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BDIH Certified

BDIH Certified
Going beyond the talk

LOGONA has been a strong supporter of the European movement to define and regulate the term natural personal care (“Naturkosmetik”). Consumer confidence had suffered over the years because of its rampant misuse by manufacturers. To address this problem, the German trade association BDIH worked diligently to define the border between natural and conventional personal care products. The BDIH formulated a set of guidelines to which products must comply in order to receive the BDIH Seal of Approval. Manufacturers must submit their nominated products to an independent laboratory for analysis. If the lab results comply with the guidelines, the product receives the BDIH Seal.

Logona BDIH Certificate

The BDIH current minimum requirements to receive the BDIH seal of approval follow. More information is available at the following web address: www.kontrollierte-naturkosmetik.de

The BDIH also recommends compliance with the following supplemental criteria:
  • full ingredient disclosure
  • avoidance of genetically-engineered ingredients
  • environmental responsibility regarding raw materials, manufacturing, and packaging
  • social responsibility regarding domestic employees and with 3rd World suppliers of raw materials (Fair Trade)

1. Botanical Ingredients

Use of botanical ingredients whenever possible is encouraged. Plants should be grown organically or wild-harvested, although consideration is given for alternatives based on quality and availability.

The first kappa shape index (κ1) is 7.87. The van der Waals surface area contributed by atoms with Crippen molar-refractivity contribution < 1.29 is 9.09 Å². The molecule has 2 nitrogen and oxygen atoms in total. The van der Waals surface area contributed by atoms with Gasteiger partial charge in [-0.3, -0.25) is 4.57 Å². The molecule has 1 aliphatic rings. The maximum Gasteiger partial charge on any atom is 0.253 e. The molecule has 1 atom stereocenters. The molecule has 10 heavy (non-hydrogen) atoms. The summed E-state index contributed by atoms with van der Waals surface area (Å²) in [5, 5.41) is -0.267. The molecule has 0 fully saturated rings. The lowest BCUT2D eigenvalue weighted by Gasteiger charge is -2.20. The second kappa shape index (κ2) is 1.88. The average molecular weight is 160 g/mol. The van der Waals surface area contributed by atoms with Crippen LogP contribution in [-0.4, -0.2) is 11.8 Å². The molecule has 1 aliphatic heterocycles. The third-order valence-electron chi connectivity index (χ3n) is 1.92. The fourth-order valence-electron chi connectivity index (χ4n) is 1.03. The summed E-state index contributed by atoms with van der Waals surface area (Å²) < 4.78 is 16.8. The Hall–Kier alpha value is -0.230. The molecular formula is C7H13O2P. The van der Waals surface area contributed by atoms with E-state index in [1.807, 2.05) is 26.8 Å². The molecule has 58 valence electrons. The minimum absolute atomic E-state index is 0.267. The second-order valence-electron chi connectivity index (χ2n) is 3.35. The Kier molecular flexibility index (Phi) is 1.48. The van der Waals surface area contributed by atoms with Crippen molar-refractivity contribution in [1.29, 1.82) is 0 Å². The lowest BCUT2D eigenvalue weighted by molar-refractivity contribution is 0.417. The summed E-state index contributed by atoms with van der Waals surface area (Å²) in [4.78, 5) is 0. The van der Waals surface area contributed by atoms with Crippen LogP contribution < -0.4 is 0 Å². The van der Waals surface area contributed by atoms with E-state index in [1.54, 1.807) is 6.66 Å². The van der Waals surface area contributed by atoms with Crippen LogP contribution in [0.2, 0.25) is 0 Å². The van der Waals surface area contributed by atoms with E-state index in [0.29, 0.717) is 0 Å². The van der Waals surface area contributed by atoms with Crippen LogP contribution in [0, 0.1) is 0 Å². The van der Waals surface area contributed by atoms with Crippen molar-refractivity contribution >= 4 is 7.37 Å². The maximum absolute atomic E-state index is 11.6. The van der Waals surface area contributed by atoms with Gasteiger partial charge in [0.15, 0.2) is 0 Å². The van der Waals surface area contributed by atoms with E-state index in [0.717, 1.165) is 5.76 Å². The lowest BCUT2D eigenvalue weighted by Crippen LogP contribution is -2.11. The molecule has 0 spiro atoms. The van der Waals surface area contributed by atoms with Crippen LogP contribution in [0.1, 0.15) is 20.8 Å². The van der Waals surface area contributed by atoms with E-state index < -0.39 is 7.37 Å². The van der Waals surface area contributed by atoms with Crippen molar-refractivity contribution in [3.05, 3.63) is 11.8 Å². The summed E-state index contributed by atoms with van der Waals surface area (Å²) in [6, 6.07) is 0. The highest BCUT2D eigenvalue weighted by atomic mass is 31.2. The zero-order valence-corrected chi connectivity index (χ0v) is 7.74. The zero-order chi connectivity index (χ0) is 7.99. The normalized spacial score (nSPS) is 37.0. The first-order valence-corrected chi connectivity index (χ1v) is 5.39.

2. Animal Protection and Animal Testing

No testing on animals, whether conducted by the manufacturer or outsourced to a third party, is permitted at any time. Ingredients not on the market before 1/1/98 may only be used if they were not tested on animals. Ingredients already on the market that were tested on animals after 1/1/98 are disallowed, even if they were carried out by a third party, by contract, with permission of the contracting buying agent or by anyone legally or contractually connected with them. The use of by-products from animal vertebrates such as spermaceti, tortoise oil, mink oil, marmot oil, animal fats, animal collagen or fresh cells, is not permitted.

3. Mineral Ingredients

The use of inorganic salts, such as magnesium sulfate, and mineral ingredients, such as sodium chloride, is generally allowed. (See exceptions under 5).

4. Restricted Ingredients

Emulsifying agents and surfactants may be used if they are obtained by the hydrolysis, hydrogenation, esterification, or trans-esterification of the following materials: fats, oils and waxes; lecithin, lanolin, monosaccharides, oligosaccharides, polysaccharides; proteins and lipoproteins.

5. Unacceptable Ingredients

Synthetic coloring agents; synthetic fragrances, ethoxylated ingredients; silicones; paraffin and other petroleum products. The criterion for permitted fragrances is the ISO Norm 9235.

6. Preservatives